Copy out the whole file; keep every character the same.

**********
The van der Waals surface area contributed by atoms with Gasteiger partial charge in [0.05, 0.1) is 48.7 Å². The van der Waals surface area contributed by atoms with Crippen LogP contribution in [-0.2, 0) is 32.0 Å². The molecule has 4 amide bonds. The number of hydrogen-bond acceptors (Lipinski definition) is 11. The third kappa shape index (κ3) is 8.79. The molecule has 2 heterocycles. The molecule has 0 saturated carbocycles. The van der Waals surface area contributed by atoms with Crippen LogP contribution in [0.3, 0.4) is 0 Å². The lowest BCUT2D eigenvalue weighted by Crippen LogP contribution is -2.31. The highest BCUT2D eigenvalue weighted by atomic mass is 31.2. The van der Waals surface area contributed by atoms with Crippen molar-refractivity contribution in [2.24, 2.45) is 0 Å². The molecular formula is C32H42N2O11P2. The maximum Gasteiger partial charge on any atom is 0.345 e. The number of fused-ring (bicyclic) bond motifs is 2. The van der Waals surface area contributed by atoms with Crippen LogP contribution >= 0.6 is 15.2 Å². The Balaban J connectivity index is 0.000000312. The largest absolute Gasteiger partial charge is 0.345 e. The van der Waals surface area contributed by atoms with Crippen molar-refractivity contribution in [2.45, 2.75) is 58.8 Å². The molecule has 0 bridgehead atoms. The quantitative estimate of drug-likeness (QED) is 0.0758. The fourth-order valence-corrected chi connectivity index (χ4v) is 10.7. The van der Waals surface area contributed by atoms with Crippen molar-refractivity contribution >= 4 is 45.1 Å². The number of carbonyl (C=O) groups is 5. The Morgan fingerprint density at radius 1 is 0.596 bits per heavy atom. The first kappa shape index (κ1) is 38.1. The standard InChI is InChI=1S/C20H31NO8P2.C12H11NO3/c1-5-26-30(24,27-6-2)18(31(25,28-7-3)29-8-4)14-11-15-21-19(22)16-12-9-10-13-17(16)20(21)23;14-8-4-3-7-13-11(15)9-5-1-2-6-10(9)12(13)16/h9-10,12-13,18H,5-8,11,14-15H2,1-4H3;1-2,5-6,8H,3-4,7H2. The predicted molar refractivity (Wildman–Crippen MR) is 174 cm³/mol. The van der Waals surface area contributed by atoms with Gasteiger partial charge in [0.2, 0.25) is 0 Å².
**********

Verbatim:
The van der Waals surface area contributed by atoms with Gasteiger partial charge in [0.05, 0.1) is 48.7 Å². The van der Waals surface area contributed by atoms with Crippen LogP contribution in [-0.2, 0) is 32.0 Å². The molecule has 4 amide bonds. The number of hydrogen-bond acceptors (Lipinski definition) is 11. The third kappa shape index (κ3) is 8.79. The molecule has 2 heterocycles. The molecule has 0 saturated carbocycles. The van der Waals surface area contributed by atoms with Crippen LogP contribution in [0.3, 0.4) is 0 Å². The lowest BCUT2D eigenvalue weighted by Crippen LogP contribution is -2.31. The highest BCUT2D eigenvalue weighted by atomic mass is 31.2. The van der Waals surface area contributed by atoms with Crippen molar-refractivity contribution in [2.24, 2.45) is 0 Å². The molecular formula is C32H42N2O11P2. The maximum Gasteiger partial charge on any atom is 0.345 e. The number of fused-ring (bicyclic) bond motifs is 2. The van der Waals surface area contributed by atoms with Crippen LogP contribution >= 0.6 is 15.2 Å². The Balaban J connectivity index is 0.000000312. The largest absolute Gasteiger partial charge is 0.345 e. The van der Waals surface area contributed by atoms with Crippen molar-refractivity contribution in [2.45, 2.75) is 58.8 Å². The molecule has 0 bridgehead atoms. The quantitative estimate of drug-likeness (QED) is 0.0758. The fourth-order valence-corrected chi connectivity index (χ4v) is 10.7. The van der Waals surface area contributed by atoms with Crippen molar-refractivity contribution >= 4 is 45.1 Å². The number of carbonyl (C=O) groups is 5. The Morgan fingerprint density at radius 1 is 0.596 bits per heavy atom. The first kappa shape index (κ1) is 38.1. The standard InChI is InChI=1S/C20H31NO8P2.C12H11NO3/c1-5-26-30(24,27-6-2)18(31(25,28-7-3)29-8-4)14-11-15-21-19(22)16-12-9-10-13-17(16)20(21)23;14-8-4-3-7-13-11(15)9-5-1-2-6-10(9)12(13)16/h9-10,12-13,18H,5-8,11,14-15H2,1-4H3;1-2,5-6,8H,3-4,7H2. The predicted molar refractivity (Wildman–Crippen MR) is 174 cm³/mol. The van der Waals surface area contributed by atoms with Gasteiger partial charge in [0.2, 0.25) is 0 Å².